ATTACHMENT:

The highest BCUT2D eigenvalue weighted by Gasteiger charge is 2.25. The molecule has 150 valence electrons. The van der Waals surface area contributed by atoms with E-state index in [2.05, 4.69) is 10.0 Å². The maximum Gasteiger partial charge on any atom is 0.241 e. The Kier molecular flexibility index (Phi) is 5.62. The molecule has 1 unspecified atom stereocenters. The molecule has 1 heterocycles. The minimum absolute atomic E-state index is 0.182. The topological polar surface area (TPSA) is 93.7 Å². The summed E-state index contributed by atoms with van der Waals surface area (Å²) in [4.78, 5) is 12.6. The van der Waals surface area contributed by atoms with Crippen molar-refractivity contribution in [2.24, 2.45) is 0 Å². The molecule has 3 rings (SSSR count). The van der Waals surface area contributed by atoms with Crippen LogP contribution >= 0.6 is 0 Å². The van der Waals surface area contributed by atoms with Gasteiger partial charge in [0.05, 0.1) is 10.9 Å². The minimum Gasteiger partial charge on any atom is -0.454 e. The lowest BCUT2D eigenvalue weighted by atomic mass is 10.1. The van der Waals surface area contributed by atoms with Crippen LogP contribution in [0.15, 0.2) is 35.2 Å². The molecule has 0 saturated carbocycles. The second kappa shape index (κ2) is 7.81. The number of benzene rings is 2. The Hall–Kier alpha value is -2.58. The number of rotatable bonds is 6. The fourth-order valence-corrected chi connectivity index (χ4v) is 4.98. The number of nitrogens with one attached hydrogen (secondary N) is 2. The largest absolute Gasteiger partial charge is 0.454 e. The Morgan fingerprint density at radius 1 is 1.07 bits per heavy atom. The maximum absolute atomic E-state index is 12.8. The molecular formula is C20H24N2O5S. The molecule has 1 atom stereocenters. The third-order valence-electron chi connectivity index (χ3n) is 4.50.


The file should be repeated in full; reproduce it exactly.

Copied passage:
The highest BCUT2D eigenvalue weighted by Gasteiger charge is 2.25. The molecule has 150 valence electrons. The van der Waals surface area contributed by atoms with E-state index in [2.05, 4.69) is 10.0 Å². The maximum Gasteiger partial charge on any atom is 0.241 e. The Kier molecular flexibility index (Phi) is 5.62. The molecule has 1 unspecified atom stereocenters. The molecule has 1 heterocycles. The minimum absolute atomic E-state index is 0.182. The topological polar surface area (TPSA) is 93.7 Å². The summed E-state index contributed by atoms with van der Waals surface area (Å²) in [4.78, 5) is 12.6. The van der Waals surface area contributed by atoms with Crippen molar-refractivity contribution in [2.24, 2.45) is 0 Å². The molecule has 3 rings (SSSR count). The van der Waals surface area contributed by atoms with Crippen LogP contribution >= 0.6 is 0 Å². The van der Waals surface area contributed by atoms with Gasteiger partial charge in [0.05, 0.1) is 10.9 Å². The minimum Gasteiger partial charge on any atom is -0.454 e. The lowest BCUT2D eigenvalue weighted by atomic mass is 10.1. The van der Waals surface area contributed by atoms with Crippen LogP contribution in [0.15, 0.2) is 35.2 Å². The molecule has 0 saturated carbocycles. The second kappa shape index (κ2) is 7.81. The number of benzene rings is 2. The Hall–Kier alpha value is -2.58. The number of rotatable bonds is 6. The fourth-order valence-corrected chi connectivity index (χ4v) is 4.98. The number of nitrogens with one attached hydrogen (secondary N) is 2. The largest absolute Gasteiger partial charge is 0.454 e. The Morgan fingerprint density at radius 1 is 1.07 bits per heavy atom. The maximum absolute atomic E-state index is 12.8. The molecular formula is C20H24N2O5S. The molecule has 1 atom stereocenters. The third-order valence-electron chi connectivity index (χ3n) is 4.50.